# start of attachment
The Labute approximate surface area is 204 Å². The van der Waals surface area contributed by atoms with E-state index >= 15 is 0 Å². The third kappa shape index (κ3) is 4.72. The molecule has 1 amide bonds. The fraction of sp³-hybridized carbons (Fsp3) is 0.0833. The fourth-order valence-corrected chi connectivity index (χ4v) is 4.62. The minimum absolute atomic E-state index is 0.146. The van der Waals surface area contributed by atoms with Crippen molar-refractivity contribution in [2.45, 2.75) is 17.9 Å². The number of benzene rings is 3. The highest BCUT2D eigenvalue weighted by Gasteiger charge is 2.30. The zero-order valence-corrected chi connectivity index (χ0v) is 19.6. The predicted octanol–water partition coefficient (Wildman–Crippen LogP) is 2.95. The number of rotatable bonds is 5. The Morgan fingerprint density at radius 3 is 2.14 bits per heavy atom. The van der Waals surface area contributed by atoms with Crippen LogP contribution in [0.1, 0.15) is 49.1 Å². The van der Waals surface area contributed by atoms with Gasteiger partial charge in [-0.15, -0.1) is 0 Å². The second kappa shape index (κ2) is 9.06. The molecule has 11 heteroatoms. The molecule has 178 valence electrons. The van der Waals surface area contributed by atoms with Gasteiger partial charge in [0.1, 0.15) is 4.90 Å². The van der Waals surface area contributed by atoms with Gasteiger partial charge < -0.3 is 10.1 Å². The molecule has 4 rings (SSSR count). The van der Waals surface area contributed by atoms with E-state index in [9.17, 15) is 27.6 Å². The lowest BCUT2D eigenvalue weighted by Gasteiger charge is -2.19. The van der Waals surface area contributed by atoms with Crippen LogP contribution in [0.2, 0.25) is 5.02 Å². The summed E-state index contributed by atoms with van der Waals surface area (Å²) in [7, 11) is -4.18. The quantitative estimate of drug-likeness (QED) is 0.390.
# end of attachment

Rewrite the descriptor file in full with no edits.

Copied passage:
The Labute approximate surface area is 204 Å². The van der Waals surface area contributed by atoms with E-state index >= 15 is 0 Å². The third kappa shape index (κ3) is 4.72. The molecule has 1 amide bonds. The fraction of sp³-hybridized carbons (Fsp3) is 0.0833. The fourth-order valence-corrected chi connectivity index (χ4v) is 4.62. The minimum absolute atomic E-state index is 0.146. The van der Waals surface area contributed by atoms with Crippen molar-refractivity contribution in [2.45, 2.75) is 17.9 Å². The number of benzene rings is 3. The highest BCUT2D eigenvalue weighted by Gasteiger charge is 2.30. The zero-order valence-corrected chi connectivity index (χ0v) is 19.6. The predicted octanol–water partition coefficient (Wildman–Crippen LogP) is 2.95. The number of rotatable bonds is 5. The Morgan fingerprint density at radius 3 is 2.14 bits per heavy atom. The van der Waals surface area contributed by atoms with Crippen LogP contribution in [0.1, 0.15) is 49.1 Å². The van der Waals surface area contributed by atoms with Gasteiger partial charge in [-0.15, -0.1) is 0 Å². The second kappa shape index (κ2) is 9.06. The molecule has 11 heteroatoms. The molecule has 178 valence electrons. The van der Waals surface area contributed by atoms with Gasteiger partial charge in [0.1, 0.15) is 4.90 Å². The van der Waals surface area contributed by atoms with Gasteiger partial charge < -0.3 is 10.1 Å². The molecule has 4 rings (SSSR count). The van der Waals surface area contributed by atoms with E-state index in [9.17, 15) is 27.6 Å². The lowest BCUT2D eigenvalue weighted by Gasteiger charge is -2.19. The van der Waals surface area contributed by atoms with Crippen LogP contribution in [0.2, 0.25) is 5.02 Å². The summed E-state index contributed by atoms with van der Waals surface area (Å²) in [7, 11) is -4.18. The quantitative estimate of drug-likeness (QED) is 0.390.